your motorcycles a wicked sportster kuryakyn floorboards
Once the brackets were finished and saddlebags mounted, the Sportster clearly needed floorboards! That was another issue — no one makes real floorboards for a Sportster. So Donna and her crew machined a chunk of stainless steel into an adapter bracket, attached it to where the footpeg was (the original peg is shown on the left), and then bolted a Küryakyn floorboard to the assembly (right). The adapter bracket even allows the floorboard to fold up if Donna leans to far.

your motorcycles a wicked sportster harley-davidson tour pak
Donna added a quick-detachable Harley-Davidson Tour Pak for more storage. It, too, was airbrushed by Jon Wooten to look like Dorothy’s basket with Toto peering out the back. Several people have been astonished to find out that it’s not actually a basket or a real dog!

your motorcycles a wicked sportster ruby slippers
The 1939 Ford LED tear drop lights inset into the back of the saddlebags work well into the airbrushed ruby slippers of the Wicked Witch of the East. The Wizard of Oz was released in 1939.

I added Harley-Davidson auxiliary lights and used the Harley-Davidson signal light relocation kit to place the signals under the aux lights. Then I added speakers from Cycle Sounds (which are shaped just like the Harley-Davidson turn signals) to the original turn signal location.

Riding the wicked Sportster, I’ve seen kids in passing cars hanging out the window to take pictures of me. Even their parents have taken pictures and many slow down to ride beside me while they get their photos. I have met dozens of people everywhere I go. From young to old, military members to Hells Angels MC members have given me thumbs up. And a lot of women just really love my license plate, which reads BRROOM. I only wish I hadn’t waited so long before getting a motorcycle. The feeling of riding can’t be described with words. The only people who understand this feeling are others who ride.

The Tin Man made me a witch’s hat—complete with a real helmet underneath—painted black with Green Pearl. Sometimes I wear it when I read to schoolchildren that sit around the bike during “Real Riders Read” functions.

I plan on upgrading the 53.8 cubic inch cylinders and pistons to 90 cubic inches, which will make it larger than a Sportster 1200. I’d like to add black powder coat to the jugs [engine cylinders] and diamond-cut the fins.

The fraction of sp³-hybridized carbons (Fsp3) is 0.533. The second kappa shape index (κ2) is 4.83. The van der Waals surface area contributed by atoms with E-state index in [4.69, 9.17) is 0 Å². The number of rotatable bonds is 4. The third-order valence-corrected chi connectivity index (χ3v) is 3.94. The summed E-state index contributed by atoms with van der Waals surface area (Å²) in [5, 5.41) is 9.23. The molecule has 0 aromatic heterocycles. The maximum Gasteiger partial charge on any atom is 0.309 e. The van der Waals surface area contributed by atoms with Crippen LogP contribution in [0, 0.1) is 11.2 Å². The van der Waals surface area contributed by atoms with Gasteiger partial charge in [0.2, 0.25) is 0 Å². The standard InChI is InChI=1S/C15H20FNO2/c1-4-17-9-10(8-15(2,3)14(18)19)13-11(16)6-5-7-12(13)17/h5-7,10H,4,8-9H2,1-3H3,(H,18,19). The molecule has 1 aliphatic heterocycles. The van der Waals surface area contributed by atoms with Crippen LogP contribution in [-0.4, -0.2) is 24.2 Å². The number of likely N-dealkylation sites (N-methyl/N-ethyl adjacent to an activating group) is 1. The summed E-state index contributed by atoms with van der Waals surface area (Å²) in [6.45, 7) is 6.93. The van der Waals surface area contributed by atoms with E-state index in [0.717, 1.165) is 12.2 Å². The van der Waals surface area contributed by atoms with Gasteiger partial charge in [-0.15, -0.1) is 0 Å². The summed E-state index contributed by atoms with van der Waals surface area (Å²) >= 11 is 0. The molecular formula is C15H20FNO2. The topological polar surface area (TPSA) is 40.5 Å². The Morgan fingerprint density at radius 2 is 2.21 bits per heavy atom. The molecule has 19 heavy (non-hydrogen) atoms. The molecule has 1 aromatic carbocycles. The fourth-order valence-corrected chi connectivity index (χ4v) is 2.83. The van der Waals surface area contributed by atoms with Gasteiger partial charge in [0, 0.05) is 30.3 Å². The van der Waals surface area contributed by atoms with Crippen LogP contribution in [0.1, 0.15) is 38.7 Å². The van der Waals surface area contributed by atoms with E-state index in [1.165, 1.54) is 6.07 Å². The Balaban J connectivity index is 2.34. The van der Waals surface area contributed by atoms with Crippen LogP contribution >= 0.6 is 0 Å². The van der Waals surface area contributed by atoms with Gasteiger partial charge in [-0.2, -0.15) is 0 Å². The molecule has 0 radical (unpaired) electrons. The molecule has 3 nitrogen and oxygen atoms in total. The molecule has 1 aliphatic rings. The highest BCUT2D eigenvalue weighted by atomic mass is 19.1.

I’ve been trying to figure out where to add LED lights and how to add some fog … perhaps I should ask the Scarecrow.

Have you customized your motorcycle a little … or a lot? No matter what you did, we want to show off your bike on WRN.Find out how to submit your bike photos here.

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8 thoughts on Your Motorcycles: A Wicked Sportster

  1. Cool! I really like what you’ve done.

  2. Great ride! Glad we could help with making it a bagger! Ride safe.

  3. What an amazing bike! You did an awesome job but I wouldn’t expect any less from an amazing lady! Good job!

  4. Thanks everyone! I really appreciate everyone’s kind words. I’m so happy to be riding, so happy to meet so many brothers and sisters. I consider you all among the best. See you on the road someday.

  5. What a fantastic bike! I love all the details, but the ‘basket’ and license plate are the best. It’s wonderful to get such a great reaction from people when you ride too.

  6. Wow! I’ve wanted to customize my 883 ever since I got her two years ago. Now I no it IS possible! Very nice!

  7. Great realization of a very cool concept and the HAT KILLS! Way cooler than those silly half-beanie brain buckets!

  8. Wow Donna! I’d definitely say that you are not in Kansas anymore, at least not with that beauty! This is so incredibly well done. I don’t know what I like best: the basket with Toto or the witch’s legs on the bags. Either way, it’s a scream! Hope there’s enough room in those bags for the flying monkeys! Hope you have a zillion happy and safe miles on every road you ride! Thank you for sharing.